The Avetisian family in Pasadena, California, had been eagerly awaiting the arrival of a new 5-month-old puppy named Bear from friends in Greece, The Independent reported.
Then Air France-KLM called with bad news, KABC reported. The purebred Central Asian Shepherd died March 19 en route to Los Angeles International Airport in a cargo hold sometime during an 11-hour flight from Amsterdam, according to the TV station.
“I couldn’t go home that day,” said dad Andranik Avetisian, KCAL reported. “I don’t know what to say to my kids.”
The family friends in Athens who gave Bear to the Avetisians had been sending kids Alex and Ani regular updates with photos and videos of the puppy, KABC reported.
“We were waiting for months to get that puppy, and give him some love, my kids were waiting,” Andranik Avetisian said, according to the station. “I don’t know. It is very difficult. It is very hard for me.”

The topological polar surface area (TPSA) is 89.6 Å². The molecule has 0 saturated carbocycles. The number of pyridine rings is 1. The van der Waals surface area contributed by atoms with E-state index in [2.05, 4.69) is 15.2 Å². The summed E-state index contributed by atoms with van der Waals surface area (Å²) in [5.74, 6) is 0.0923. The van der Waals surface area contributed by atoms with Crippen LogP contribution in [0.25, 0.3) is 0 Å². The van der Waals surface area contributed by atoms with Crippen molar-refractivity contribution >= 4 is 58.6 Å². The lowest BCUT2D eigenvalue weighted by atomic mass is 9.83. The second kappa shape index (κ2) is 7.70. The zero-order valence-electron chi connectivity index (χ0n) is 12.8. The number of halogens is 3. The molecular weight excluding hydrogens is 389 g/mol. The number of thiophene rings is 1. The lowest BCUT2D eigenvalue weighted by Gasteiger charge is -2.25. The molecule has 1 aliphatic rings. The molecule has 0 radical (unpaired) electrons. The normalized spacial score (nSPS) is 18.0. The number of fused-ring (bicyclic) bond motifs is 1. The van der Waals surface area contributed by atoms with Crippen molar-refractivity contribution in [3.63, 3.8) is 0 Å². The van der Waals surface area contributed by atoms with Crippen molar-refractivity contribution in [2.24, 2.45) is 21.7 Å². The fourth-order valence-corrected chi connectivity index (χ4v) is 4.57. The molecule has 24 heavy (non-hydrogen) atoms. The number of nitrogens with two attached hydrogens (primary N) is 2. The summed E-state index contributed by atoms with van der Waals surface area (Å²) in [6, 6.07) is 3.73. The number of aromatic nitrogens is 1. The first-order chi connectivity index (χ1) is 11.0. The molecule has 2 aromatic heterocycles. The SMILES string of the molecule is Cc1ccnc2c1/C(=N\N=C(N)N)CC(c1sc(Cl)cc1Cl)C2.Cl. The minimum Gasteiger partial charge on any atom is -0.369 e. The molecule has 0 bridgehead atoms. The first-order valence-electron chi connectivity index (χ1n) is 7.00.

Air France-KLM released a statement saying the company takes “matters of animal welfare very seriously,” The Independent reported.
“KLM’s Cargo Department is in contact with the owner of the dog, and for reasons of customer confidentiality, we cannot release further details around the current investigation,” the statement read, according to the publication.
But Andranik Avetisian says the airline still hasn’t even let him view or retrieve Bear’s body, KCAL reported.
“I want to see the puppy. I asked them to see the puppy,” Andranik Avetisian said, according to the station. The family has hired an attorney, Evan Oshan, to look into Bear’s death.
“We want a criminal investigation of the circumstances surrounding the death of Bear,” Oshan said, KABC reported. “You don’t take someone’s property, someone’s family member, somebody’s pet and just keep it without any kind of explanation.”
In a previous statement, Air France-KLM said that it was awaiting a necropsy to determine Bear’s cause of death, USA Today reported.
The airline also defended its handling of the dog, saying Bear was “loaded correctly according KLM’s pet policy,” which requires larger pets to travel in a kennel in a ventilated section of the cargo hold, USA Today reported.